On Dec. 7, we will begin Employee Recognition Days featuring virtual slideshows highlighting years of service milestones accompanied by an outdoor evening drive-by presentation of slides from 5-8 p.m. on the southside of the Herb Young Community Center.

Chinese Lantern Displays

The NC Chinese Lantern Festival has been an annual holiday event held at Koka Booth Amphitheatre since 2015. Given the current limits surrounding events, this annual festival will not be held this holiday season; however, Cary has partnered with Tianyu Arts & Culture, Inc. to display seven lanterns for the citizens to enjoy and appreciate.

These works of art will be on display from Dec 5, 2020 through Jan 10, 2021. This completely “passive” experience will allow for patrons to adhere to safe distances, with many viewing from the safety of their vehicles. All lanterns will be viewable as a walk-by, while most will also be viewable as a drive by activity. The lanterns will be lighted during the evening hours from 5 – 11 PM. Locations include the Downtown Park, the former library site and various locations in Downtown Cary.

myCary Celebrates First Birthday!

Last year at this time, myCary launched becoming the first of its kind local government Salesforce Community offering account management and program registration. Since launching, myCary has received a little over 300 enhancements and feature additions. The staff facing/Salesforce side of the Parks system has also received over 400 enhancements and feature additions.

Some of these are from external development partners and others are from in-house admins and staff. The flexibility of the platform has enabled us to quickly adjust to meet new business processes needs as the organization adjusts to the pandemic.

We’ve added new fields for virtual program offerings, adjusted the refund process to expedite refunds, and launched a completely streamlined account management page for citizens just to name a few! Cheers to myCary on its first birthday!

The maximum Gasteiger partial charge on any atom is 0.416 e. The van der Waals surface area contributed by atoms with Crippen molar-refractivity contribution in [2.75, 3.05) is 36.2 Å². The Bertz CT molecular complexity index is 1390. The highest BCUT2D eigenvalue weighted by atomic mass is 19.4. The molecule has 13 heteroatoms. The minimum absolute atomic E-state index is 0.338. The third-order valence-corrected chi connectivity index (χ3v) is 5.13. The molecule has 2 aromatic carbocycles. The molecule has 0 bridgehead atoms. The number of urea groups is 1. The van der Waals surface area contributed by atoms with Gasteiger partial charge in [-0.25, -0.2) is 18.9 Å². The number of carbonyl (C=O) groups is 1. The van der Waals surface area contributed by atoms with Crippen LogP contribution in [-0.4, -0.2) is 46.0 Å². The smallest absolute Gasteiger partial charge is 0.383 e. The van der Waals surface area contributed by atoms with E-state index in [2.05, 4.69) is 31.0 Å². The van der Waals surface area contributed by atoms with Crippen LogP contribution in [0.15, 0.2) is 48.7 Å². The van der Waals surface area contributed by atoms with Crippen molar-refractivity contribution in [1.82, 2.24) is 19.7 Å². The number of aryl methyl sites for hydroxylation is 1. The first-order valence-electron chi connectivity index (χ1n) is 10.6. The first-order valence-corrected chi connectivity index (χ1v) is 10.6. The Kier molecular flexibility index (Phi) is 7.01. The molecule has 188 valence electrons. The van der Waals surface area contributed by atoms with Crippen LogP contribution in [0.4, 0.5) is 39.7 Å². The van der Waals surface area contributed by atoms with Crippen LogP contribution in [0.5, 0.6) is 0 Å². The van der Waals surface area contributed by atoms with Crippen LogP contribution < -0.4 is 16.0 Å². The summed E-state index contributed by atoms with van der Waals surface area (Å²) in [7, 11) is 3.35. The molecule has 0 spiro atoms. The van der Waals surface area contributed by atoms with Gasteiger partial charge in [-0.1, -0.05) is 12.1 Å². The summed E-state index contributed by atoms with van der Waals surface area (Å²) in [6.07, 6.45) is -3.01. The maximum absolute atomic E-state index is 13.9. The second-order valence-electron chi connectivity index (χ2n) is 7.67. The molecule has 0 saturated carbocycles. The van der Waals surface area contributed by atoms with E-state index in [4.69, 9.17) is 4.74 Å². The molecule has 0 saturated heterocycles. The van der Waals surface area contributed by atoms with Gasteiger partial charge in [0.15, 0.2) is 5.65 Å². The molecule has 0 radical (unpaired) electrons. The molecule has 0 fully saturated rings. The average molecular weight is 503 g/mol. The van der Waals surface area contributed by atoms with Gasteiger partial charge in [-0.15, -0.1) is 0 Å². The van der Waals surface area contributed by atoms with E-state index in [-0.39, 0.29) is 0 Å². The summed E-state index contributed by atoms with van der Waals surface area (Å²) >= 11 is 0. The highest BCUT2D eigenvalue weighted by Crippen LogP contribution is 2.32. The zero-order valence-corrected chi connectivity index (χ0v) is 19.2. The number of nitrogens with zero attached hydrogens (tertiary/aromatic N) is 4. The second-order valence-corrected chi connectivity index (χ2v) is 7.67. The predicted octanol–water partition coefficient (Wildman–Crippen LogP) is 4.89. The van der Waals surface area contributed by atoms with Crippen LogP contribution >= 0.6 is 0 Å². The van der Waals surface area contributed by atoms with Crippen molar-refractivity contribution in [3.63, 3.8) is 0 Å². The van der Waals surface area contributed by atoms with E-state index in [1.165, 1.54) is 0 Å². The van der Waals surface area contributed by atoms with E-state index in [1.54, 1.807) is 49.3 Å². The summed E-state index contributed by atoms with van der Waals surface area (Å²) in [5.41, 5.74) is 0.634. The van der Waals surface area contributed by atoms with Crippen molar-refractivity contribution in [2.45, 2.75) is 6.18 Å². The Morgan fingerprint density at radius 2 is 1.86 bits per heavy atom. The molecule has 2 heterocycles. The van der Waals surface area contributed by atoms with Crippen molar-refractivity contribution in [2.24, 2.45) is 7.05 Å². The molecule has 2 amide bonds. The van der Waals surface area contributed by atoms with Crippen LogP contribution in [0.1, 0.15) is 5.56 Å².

Camp Branch Sewer Relocation for Triangle Expressway

The relocation of a section of the Camp Branch sewer interceptor in southern Cary crossing the new NC-540 (Triangle Expressway) roadway project has been completed and the new sewer main is now in service. Testing of the new sewer main and manholes has been completed and this week the old section was abandoned.

Reconstruction Assistance Request

On Monday, members of the Police Department’s Traffic Safety Team’s assisted the Morrisville Police Department with a motor vehicle investigation at the intersection of Chapel Hill Road and Morrisville Carpenter Road. Our accident reconstructionist and drone pilot used one of our drones to photograph and document the crash scene. The data collected has been provided to Morrisville’s investigating officer.

Additional Information of Interest

We found the following articles to be particularly interesting this week and wanted to share with you for your reading pleasure:

Mayor’s Mailbox

Emails from citizens this week included:

  • Requests to not make the vaccine for COVID-19 mandatory (This would be a state or federal mandate. I plan to take the vaccine as soon as it is offered to me.)
  • Questions about when the crosswalks at South West and Dry will be made safer.
  • A complaint about the MyCary website.
  • A complaint about “souped up cars” racing near High House and Davis Drive.
  • A question about a new business that has a play area with a bar for the parents (I am not aware of this business)

Next week’s activities only include staff meetings and calls to council members. I will probably spend time gathering ideas for the State of Cary address to be given in late January.

Well, that is all for this week. My next post will be on Sunday, December 13th.

Although I have Facebook and Twitter accounts those are not the best means of communications with me. Please send all Town of Cary questions or comments to [email protected] and email personal comments to [email protected].

From the blog of Cary Mayor Harold Weinbrecht. Photos by Lindsey Chester, Ashley Kairis and Town of Cary staff.

All the Cary news for the informed Cary citizen. Subscribe by email.

2 replies

Comments are closed.